Carter Murray on the new FCB and client ups and downs

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Interpublic network FCB, previously known as Draftfcb, has been transformed since Carter Murray (below) joined from the top Y&R North America job as global CEO. Here he describes what he did, why he did it, his plans the future and the role of the UK’s FCB Inferno in the mix.

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1/Most people would acknowledge that there’s been a significant turnaround at FCB since you joined from Y&R in 2013. What issues did you identify, nationally and globally, at the outset and how did you fix them?

Progress is never as fast as we would want as a team, but we do certainly seem to be experiencing positive momentum.

Over the last two years we have gone back to our original brand name, restructured, promoted from within and brought in some world class talent. Caring about the creative product and each other, wanting to learn something when you go to work in the morning from those around you and being clearly accountable and then recognized for what you do are all important traits of successful people in our business (or at least people that I would like to work with!) and I think that we now have that more consistently around our network. And that is creating a culture that I think is key to the momentum that we are experiencing.

2/What was the reasoning behind the ‘back to the future’ rebrand to FCB?

fcb-rebrand-hed-2014Applying the same advice to our brand that we would advise to a client in a similar sutiaton : don’t have two brand names stuck together, which is what we had with DraftFCB. The choice was to go with the older one, which by the nature of time and slightly larger scale had more brand equity in it. The Foote Cone & Belding brand is one of the oldest in our industry and many people in our industry have been linked to it in some way in the past. To make sure it felt fresh and modern and not looking just to our past, we also refreshed the branding (left), a job done by one of our creative leaders Luis Diaz which we are all proud of.

3/There’s a feeling in some quarters that Chicago has lost ground as an advertising centre to, first, New York and then the west coast. Do you agree? Is there a need to rebalance your resources in the US?

I think individual agencies who are ‘leading the pack’ help define at any time where the advertising centre is. Right now there are one or two agencies on the west coast that stand out for their recent creative and/or new business runs, and New York too.

In Chicago it has indeed been quieter of late although we are seeing some significant progress and some new business wins that we have not announced yet in our Chicago agency, where we hope our agency can help become a lighthouse for putting the spotlight back on Chicago.

4/Losing Kmart and Sears was a blow after a good run of new business. Is this just agency life or something you need to remedy?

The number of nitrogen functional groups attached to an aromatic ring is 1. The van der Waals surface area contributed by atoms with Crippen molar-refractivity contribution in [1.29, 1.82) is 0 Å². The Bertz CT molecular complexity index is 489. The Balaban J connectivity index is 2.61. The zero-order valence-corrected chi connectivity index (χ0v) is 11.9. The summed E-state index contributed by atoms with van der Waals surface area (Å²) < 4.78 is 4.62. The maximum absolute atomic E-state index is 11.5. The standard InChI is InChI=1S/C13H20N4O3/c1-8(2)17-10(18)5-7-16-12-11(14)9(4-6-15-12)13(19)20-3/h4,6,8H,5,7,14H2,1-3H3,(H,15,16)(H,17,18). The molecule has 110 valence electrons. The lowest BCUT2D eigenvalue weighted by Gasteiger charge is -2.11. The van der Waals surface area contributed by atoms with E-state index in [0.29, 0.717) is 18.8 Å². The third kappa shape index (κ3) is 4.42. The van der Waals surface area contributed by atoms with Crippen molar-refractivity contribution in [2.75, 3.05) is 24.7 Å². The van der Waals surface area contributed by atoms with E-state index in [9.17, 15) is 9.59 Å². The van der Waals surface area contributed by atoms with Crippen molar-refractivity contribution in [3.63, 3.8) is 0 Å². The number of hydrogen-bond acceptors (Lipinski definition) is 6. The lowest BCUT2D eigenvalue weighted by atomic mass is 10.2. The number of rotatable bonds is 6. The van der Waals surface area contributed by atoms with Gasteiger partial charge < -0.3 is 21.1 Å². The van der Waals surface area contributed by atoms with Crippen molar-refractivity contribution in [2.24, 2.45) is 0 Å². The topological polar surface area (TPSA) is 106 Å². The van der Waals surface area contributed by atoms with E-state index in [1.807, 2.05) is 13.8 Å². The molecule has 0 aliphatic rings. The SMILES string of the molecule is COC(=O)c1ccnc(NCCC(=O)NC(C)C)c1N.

One of our goals early on was to find like-minded clients and clients where we felt the right chemistry and partnership. That sometimes means a voluntary (and involuntary) change up in an agency’s client roster.

Sometimes client/agency partnerships run their course. Most common in our business is a new client with a prior agency relationship who then moves the business to that prior agency: it’s frustrating but it does run both ways.

In terms of Kmart and Sears, it was one of those relationships where things had run their course and we wish the clients well. Fortunately Chicago has won ten pitches in the last twelve months and has built new relationships with companies like AB Inbev and one or two others we will be announcing soon, so the momentum there is very much forward.

5/ When FCB bought Inferno in the UK was the attraction that it was a similar agency in outlook or did you think it would bring something new to the party? Will FCB Inferno have more of a regional and global role?

Inferno was a hungry, up and coming, focussed London agency with a very driven and talented management team. Combining this with some of the talent and resource of the old DraftFCB London, and having a clear and accountable management team and a strong CEO (which involved some tough decisions), was I believe a formula for success.

Winning BMW last year and getting a Grand Prix at Cannes last summer are proof points of an agency that is hitting at all cylinders.

I am not a fan of regional roles on the agency leadership side. It creates bureaucracy, annoys local management teams that they don’t have direct access to global management, and it’s outdated as each client has different regional models today so you have to custom build for them by account in any case. Frazer (Gibney, CEO) sits on our global executive team and Al (Young, CCO) and Owen (Lee CCO) on our global creative council. As the agency continues to build on its success I hope that it becomes ever more a global destination creative agency.

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